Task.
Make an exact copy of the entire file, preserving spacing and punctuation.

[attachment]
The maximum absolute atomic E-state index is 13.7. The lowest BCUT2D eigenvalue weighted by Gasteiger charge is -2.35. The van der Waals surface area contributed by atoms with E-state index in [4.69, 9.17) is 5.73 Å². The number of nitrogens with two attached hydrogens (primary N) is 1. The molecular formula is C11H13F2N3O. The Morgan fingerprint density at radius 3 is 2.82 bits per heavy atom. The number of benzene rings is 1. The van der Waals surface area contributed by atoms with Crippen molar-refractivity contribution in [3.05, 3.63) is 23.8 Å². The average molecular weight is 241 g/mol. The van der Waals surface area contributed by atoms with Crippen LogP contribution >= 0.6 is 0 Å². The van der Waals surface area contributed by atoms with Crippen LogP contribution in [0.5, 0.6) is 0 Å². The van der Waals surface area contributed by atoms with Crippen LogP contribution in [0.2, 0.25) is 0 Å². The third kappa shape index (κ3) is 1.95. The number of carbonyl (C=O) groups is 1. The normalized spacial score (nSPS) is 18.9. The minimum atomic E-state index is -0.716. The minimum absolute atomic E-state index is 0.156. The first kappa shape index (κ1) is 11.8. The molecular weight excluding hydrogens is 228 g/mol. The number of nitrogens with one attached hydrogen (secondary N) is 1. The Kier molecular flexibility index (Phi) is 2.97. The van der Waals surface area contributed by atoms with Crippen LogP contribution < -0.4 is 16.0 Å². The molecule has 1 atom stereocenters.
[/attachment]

The maximum absolute atomic E-state index is 13.7. The lowest BCUT2D eigenvalue weighted by Gasteiger charge is -2.35. The van der Waals surface area contributed by atoms with E-state index in [4.69, 9.17) is 5.73 Å². The number of nitrogens with two attached hydrogens (primary N) is 1. The molecular formula is C11H13F2N3O. The Morgan fingerprint density at radius 3 is 2.82 bits per heavy atom. The number of benzene rings is 1. The van der Waals surface area contributed by atoms with Crippen molar-refractivity contribution in [3.05, 3.63) is 23.8 Å². The average molecular weight is 241 g/mol. The van der Waals surface area contributed by atoms with Crippen LogP contribution >= 0.6 is 0 Å². The van der Waals surface area contributed by atoms with Crippen LogP contribution in [0.5, 0.6) is 0 Å². The van der Waals surface area contributed by atoms with Crippen LogP contribution in [0.2, 0.25) is 0 Å². The third kappa shape index (κ3) is 1.95. The number of carbonyl (C=O) groups is 1. The normalized spacial score (nSPS) is 18.9. The minimum atomic E-state index is -0.716. The minimum absolute atomic E-state index is 0.156. The first kappa shape index (κ1) is 11.8. The molecular weight excluding hydrogens is 228 g/mol. The number of nitrogens with one attached hydrogen (secondary N) is 1. The Kier molecular flexibility index (Phi) is 2.97. The van der Waals surface area contributed by atoms with Crippen LogP contribution < -0.4 is 16.0 Å². The molecule has 1 atom stereocenters.